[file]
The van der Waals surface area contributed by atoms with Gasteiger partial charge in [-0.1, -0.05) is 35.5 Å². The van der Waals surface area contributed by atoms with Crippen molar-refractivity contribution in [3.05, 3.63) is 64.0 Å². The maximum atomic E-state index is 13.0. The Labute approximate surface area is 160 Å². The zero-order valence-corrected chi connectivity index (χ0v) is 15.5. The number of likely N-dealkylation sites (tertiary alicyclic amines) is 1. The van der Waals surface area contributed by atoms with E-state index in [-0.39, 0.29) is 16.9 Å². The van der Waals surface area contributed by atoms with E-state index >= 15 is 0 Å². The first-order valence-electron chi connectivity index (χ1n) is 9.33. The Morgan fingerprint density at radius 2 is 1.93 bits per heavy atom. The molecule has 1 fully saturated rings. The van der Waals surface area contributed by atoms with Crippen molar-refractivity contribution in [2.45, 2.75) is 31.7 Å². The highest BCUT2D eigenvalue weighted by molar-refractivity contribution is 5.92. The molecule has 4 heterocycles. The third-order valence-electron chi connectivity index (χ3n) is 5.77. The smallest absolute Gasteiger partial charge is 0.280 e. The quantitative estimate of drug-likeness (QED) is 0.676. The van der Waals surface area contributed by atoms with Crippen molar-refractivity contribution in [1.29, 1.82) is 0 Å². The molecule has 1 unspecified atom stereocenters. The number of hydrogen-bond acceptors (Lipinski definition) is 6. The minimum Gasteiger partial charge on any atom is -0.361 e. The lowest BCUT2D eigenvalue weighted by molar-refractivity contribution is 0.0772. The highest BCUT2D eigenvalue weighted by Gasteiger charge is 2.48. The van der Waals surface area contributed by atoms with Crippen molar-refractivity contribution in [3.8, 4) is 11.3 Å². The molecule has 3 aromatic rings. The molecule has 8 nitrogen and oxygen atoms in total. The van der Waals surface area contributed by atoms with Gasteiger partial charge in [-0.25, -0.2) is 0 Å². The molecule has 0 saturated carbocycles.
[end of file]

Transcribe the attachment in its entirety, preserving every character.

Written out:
The van der Waals surface area contributed by atoms with Gasteiger partial charge in [-0.1, -0.05) is 35.5 Å². The van der Waals surface area contributed by atoms with Crippen molar-refractivity contribution in [3.05, 3.63) is 64.0 Å². The maximum atomic E-state index is 13.0. The Labute approximate surface area is 160 Å². The zero-order valence-corrected chi connectivity index (χ0v) is 15.5. The number of likely N-dealkylation sites (tertiary alicyclic amines) is 1. The van der Waals surface area contributed by atoms with E-state index in [-0.39, 0.29) is 16.9 Å². The van der Waals surface area contributed by atoms with E-state index >= 15 is 0 Å². The first-order valence-electron chi connectivity index (χ1n) is 9.33. The Morgan fingerprint density at radius 2 is 1.93 bits per heavy atom. The molecule has 1 fully saturated rings. The van der Waals surface area contributed by atoms with Crippen molar-refractivity contribution in [2.45, 2.75) is 31.7 Å². The highest BCUT2D eigenvalue weighted by molar-refractivity contribution is 5.92. The molecule has 4 heterocycles. The third-order valence-electron chi connectivity index (χ3n) is 5.77. The smallest absolute Gasteiger partial charge is 0.280 e. The quantitative estimate of drug-likeness (QED) is 0.676. The van der Waals surface area contributed by atoms with Crippen molar-refractivity contribution in [1.29, 1.82) is 0 Å². The molecule has 1 unspecified atom stereocenters. The number of hydrogen-bond acceptors (Lipinski definition) is 6. The minimum Gasteiger partial charge on any atom is -0.361 e. The lowest BCUT2D eigenvalue weighted by molar-refractivity contribution is 0.0772. The highest BCUT2D eigenvalue weighted by Gasteiger charge is 2.48. The van der Waals surface area contributed by atoms with Crippen molar-refractivity contribution in [3.8, 4) is 11.3 Å². The molecule has 3 aromatic rings. The molecule has 8 nitrogen and oxygen atoms in total. The van der Waals surface area contributed by atoms with Gasteiger partial charge in [-0.25, -0.2) is 0 Å². The molecule has 0 saturated carbocycles.